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Publication numberUS20070074411 A1
Publication typeApplication
Application numberUS 11/469,765
Publication dateApr 5, 2007
Filing dateSep 1, 2006
Priority dateSep 28, 2005
Also published asCA2558822A1, EP1770359A2, EP1770359A3
Publication number11469765, 469765, US 2007/0074411 A1, US 2007/074411 A1, US 20070074411 A1, US 20070074411A1, US 2007074411 A1, US 2007074411A1, US-A1-20070074411, US-A1-2007074411, US2007/0074411A1, US2007/074411A1, US20070074411 A1, US20070074411A1, US2007074411 A1, US2007074411A1
InventorsDavid Mo
Original AssigneeDavid Mo
Export CitationBiBTeX, EndNote, RefMan
External Links: USPTO, USPTO Assignment, Espacenet
Laser Level
US 20070074411 A1
Abstract
A laser level (IQ) is disclosed as including two spirit level tubes (42, 44) fixedly engaged with an extruded aluminium tube bracket (36); and a laser-emitting module (34) fixedly engaged with an extruded aluminium laser bracket (38), in which the tube bracket (36) and laser bracket (38) are engaged with each other.
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Claims(10)
1. A laser level including;
at least a spirit level tube fixedly engaged with a first extruded engagement member; and
at least a laser emitter fixedly engaged with a second extruded engagement member,
wherein said first and second engagement members are engaged with each other.
2. A laser level according to claim 1 wherein said first engagement member is fixedly engaged with at least two spirit tubes.
3. A laser level according to claim 1 wherein said first engagement member is made at least principally of extruded aluminium.
4. A laser level according to claim 1 wherein said second engagement member is made at least principally of extruded aluminium.
5. A laser level according to claim 1 wherein said first and second engagement members are engaged with each other via at least a first screw member.
6. A laser level according to claim 1 wherein said laser emitter is movable relative to said second engagement member.
7. A laser level according to claim 6 wherein at least a second screw member is operable to move said laser emitter relative to said second engagement member.
8. A laser level according to claim 7 wherein said second screw member is operable to move said laser emitter relative to said second engagement member on a first plane.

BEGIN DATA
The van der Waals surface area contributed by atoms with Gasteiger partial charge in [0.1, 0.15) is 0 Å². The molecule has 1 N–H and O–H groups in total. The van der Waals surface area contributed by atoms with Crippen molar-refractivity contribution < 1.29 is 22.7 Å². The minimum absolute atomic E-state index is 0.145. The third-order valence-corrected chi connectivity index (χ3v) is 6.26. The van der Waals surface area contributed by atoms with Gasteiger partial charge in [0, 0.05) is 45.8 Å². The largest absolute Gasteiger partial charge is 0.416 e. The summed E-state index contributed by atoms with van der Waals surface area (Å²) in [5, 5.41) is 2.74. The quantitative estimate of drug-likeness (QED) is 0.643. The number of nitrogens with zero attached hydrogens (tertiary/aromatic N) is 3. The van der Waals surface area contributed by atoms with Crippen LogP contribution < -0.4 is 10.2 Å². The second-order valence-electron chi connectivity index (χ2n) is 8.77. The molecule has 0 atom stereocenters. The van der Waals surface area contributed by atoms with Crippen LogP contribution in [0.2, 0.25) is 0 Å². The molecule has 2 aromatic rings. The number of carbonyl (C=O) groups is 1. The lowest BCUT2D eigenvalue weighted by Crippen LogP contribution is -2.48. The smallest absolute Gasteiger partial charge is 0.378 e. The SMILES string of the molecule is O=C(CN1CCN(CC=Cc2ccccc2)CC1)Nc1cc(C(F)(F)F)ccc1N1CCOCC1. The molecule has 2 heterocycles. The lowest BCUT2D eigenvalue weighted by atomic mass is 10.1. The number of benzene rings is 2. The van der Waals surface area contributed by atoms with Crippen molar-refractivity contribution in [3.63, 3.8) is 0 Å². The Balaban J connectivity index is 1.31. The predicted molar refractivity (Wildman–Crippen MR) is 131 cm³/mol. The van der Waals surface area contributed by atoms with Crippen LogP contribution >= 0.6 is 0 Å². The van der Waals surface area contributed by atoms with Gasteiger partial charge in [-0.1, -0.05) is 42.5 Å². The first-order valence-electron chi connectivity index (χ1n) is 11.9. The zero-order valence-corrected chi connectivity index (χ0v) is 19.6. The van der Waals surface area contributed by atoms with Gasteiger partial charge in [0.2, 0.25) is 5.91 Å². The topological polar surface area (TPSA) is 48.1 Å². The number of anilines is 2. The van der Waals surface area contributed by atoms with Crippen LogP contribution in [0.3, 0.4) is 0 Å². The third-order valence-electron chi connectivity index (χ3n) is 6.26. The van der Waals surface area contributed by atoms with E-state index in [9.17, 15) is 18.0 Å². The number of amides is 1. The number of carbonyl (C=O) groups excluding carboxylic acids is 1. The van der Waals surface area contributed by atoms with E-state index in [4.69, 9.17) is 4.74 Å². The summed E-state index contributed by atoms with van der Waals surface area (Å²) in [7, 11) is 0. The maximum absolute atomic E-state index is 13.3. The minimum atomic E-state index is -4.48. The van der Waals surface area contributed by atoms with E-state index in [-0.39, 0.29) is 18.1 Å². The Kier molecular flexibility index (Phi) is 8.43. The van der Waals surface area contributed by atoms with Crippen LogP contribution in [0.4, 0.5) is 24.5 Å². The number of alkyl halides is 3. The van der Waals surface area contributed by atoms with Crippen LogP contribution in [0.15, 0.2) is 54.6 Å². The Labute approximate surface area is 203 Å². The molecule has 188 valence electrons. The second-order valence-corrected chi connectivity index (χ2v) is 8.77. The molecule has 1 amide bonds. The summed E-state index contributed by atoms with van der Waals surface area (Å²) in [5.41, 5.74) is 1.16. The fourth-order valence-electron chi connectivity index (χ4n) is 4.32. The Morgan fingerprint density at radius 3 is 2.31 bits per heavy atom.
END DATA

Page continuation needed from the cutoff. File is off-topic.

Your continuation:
9. A laser level according to claim 8 further including a third screw member which is operable to move said laser emitter relative to said second engagement member on a second plane.
10. A laser level according to claim 9 wherein said first plane and said second plane are substantially perpendicular to each other.
Description

This invention relates to a laser level, and in particular a laser level emitting at least one scanning laser beam for indicating a horizontal and/or vertical line upon a vertical surface, e.g. a wall.

As such devices are hand-held tools, the components should preferably be of light weight. On the other hand, as such devices are relied upon to provide accurate indication of horizontal and vertical lines on a vertical surface, the components, in particular those involved with the alignment of the spirit level tubes and the laser-emitting module, should be sufficiently rigid. In most existing laser levels, the components for mounting the spirit level tubes or the laser module are either too heavy or not rigid enough.

It is thus an object of the present invention to provide a laser level in which the aforesaid shortcomings are mitigated or at least to provide a useful alternative to the public.

According to the present invention, there is provided a laser level including at least a spirit level tube fixedly engaged with a first extruded engagement member; and at least a laser emitter fixedly engaged with a second extruded engagement member, wherein said first and second engagement members are engaged with each other.

An embodiment of the present invention will now be described, by way of example only, with reference to the accompanying drawings in which:

FIG. 1 is an exploded view of a laser level according to the present invention;

FIG. 2 is a top view of the laser level shown in FIG. 1;

FIG. 3 is a bottom view of the laser level shown in FIG. 1;

FIG. 4A is a top view of the laser level shown in FIG. 1 with the top housing and switch cover removed;

FIG. 4B is a sectional view taken along the line A-A in FIG. 4A, including the top housing and switch cover;

FIG. 4C is an end view of the laser level shown in FIG. 4A;

FIG. 5 is a top perspective view of the laser level shown in FIG. 4A;

FIG. 6A is a top view of the tube bracket and laser bracket inter-engaged with each other;

FIG. 6B is a sectional view taken along the line B-B in FIG. 6A;